Pregnant and Platinum Medallion

An open letter to Ed Bastian, Delta Airlines CEO, Dwight James, SVP of Customer Engagement & Loyalty for Delta, and Prashant Sharma, Vice President of Loyalty at Delta.


Dear Ed, Dwight, and Prashant,


My husband and I are currently lounging behind the iStore at LAX's Tom Bradley international terminal on a layover to Hawaii for our babymoon. This trip to Hawaii will be the last we'll take as a married couple with no kids. I love to travel and have brand loyalty to Delta Airlines. In fact, despite the 2020 pandemic surge, I continued to travel, being sure to stay safe. My rate of travel and consistency in staying brand loyal to Delta allowed me to escalate my Medallion status to Platinum.


Since then, I've gamified the system -- trying to obtain more MQMs and MQD by purchasing flights utilizing my Delta Reserve AMEX card to pay for in-flight upgrades, such as first-class seats or wifi. You can imagine that after thousands of hard-earned dollars spent and many miles traveled, I was ecstatic to rise from Gold to Platinium Medallion status late last year.


As a woman who loves to travel and plans to share the world with my baby, maintaining my Delta Medallion status is important, but Delta is making that hard.

I happily spent this year reaping the rewards of medallion status -- complimentary upgrades, a separate medallion hotline when I run into issues, regional upgrade certificates, free extra baggage, and more. Because I've spent most of the last decade traveling, when I found out I was pregnant in May of this year, one of my first thoughts was about how my life would change --including my travel life. However, I quickly realized that my Platinum Medallion status was not baby-proof. Since I'm pregnant, I cannot use the 16 complimentary drink vouchers sitting in my wallet, which expire in January. I'd love to gift or transfer the drink vouchers to friends traveling on Delta, but I learned that I was the only person who could use those vouchers, so those Platinum Medallion benefits will go to waste.


It also hit me that at some point in my pregnancy, I wouldn't be able to travel. Doctors recommend women stop traveling anywhere from 28 to 36 weeks of pregnancy. With such a broad range, it was hard to plan travel more than a few months ahead, as I'd need to get my doctor's recommendation based on my and my baby's health. On top of that, after giving birth, I won't be able to travel for some time since we'll have a newborn, which means the likelihood of accumulating the MQMs and MQDs needed to maintain my Platinum status is slim.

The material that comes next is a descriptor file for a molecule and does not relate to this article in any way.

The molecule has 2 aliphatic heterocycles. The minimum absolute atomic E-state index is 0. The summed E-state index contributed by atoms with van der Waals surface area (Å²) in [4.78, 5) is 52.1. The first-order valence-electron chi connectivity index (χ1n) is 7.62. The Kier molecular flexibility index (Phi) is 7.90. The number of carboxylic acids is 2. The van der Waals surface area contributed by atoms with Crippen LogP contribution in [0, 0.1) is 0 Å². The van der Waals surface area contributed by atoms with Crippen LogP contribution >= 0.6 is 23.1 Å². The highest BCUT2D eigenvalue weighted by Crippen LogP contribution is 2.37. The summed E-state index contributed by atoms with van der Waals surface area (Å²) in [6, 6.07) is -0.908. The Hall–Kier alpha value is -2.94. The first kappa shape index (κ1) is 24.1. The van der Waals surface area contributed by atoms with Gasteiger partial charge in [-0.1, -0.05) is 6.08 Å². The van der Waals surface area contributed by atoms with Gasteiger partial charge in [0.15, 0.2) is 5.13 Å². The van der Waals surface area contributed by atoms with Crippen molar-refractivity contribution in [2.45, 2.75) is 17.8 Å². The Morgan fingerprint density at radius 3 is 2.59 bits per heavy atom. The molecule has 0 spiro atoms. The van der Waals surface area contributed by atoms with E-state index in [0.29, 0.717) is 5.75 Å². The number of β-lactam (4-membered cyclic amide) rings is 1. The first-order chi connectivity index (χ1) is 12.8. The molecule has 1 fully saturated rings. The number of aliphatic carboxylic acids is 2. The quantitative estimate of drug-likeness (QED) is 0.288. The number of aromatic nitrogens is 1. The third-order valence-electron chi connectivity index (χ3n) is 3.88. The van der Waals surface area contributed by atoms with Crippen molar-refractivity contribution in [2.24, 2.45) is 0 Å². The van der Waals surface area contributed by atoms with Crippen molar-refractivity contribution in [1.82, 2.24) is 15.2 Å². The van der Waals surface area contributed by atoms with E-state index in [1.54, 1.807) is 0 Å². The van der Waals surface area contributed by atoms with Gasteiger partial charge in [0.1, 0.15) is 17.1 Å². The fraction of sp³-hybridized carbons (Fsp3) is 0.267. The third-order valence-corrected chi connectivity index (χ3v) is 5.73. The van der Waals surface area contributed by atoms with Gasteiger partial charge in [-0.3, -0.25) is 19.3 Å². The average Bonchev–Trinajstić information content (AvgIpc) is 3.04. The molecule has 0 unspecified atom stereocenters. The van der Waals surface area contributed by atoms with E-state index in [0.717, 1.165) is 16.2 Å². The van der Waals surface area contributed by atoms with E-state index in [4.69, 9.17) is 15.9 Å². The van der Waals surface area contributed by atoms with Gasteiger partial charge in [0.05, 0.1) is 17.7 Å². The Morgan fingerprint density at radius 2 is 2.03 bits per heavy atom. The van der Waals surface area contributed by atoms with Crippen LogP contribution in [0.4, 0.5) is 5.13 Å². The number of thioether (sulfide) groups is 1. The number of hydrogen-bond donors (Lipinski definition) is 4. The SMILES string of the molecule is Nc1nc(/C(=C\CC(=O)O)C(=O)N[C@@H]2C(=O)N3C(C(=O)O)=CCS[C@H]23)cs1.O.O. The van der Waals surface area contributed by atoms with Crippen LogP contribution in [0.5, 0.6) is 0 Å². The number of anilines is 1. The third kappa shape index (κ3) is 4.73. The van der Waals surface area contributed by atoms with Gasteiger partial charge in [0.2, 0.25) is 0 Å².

Many new moms focus on their babies, so maintaining an airline's loyalty status is not a priority. Still, as a woman who loves to travel and plans to share the world with my baby, maintaining my Delta Medallion status is important, but Delta is making that hard. The first several months of the new year will be spent with our newborn, not on a plane. That means I'll lose 3-6 months of accumulating MQMs and MQDs to maintain my medallion status for 2024. I'll have to do twice as much travel in the second half of 2023 to retain my Medallion status, and I'm not sure how feasible that is with a new baby.


Add on the fact that Delta has moved the goalpost for next year's qualification, requiring even more dollars to reach Platinum medallion status, and you can see how it seems a new mom can't win. With this letter, I hope that you all will consider women when implementing medallion program changes. With the surge in pregnancies and "Covid babies," the country is seeing another baby boom. How are women who travel loyally on Delta but need to take some time to focus on a new baby supposed to maintain our Medallion status or reap its benefits? Perhaps implementing a "pause" on the Medallion status and allowing us to either retain status for a certain amount of time after a baby's birth or reducing the number of points we need to accumulate status in the first year of a baby's birth (by half) could be options to consider. These are a few ideas, but I'm sure Delta's brilliant and diverse team of men and women can think of a solution that benefits both the loyal Medallion member and the company's bottom line.


In the end, when you keep your female passengers happy by considering their life circumstances, you keep your profits in the black. After all, a lot of us women are the planners in the family -- dragging our husbands and boyfriends off the couch during any given sports season for trips around the world. We should be appreciated as such and shouldn't have to worry about losing or forfeiting our hard-earned status as Delta Platinum Medallion members.


Sincerely,


Passport Paris



Below is a snapshot of several drink vouchers given to Platinum Medallion members as a benefit. Pregnant or nursing women can't use, share, or transfer these vouchers, so they'll be forfeited.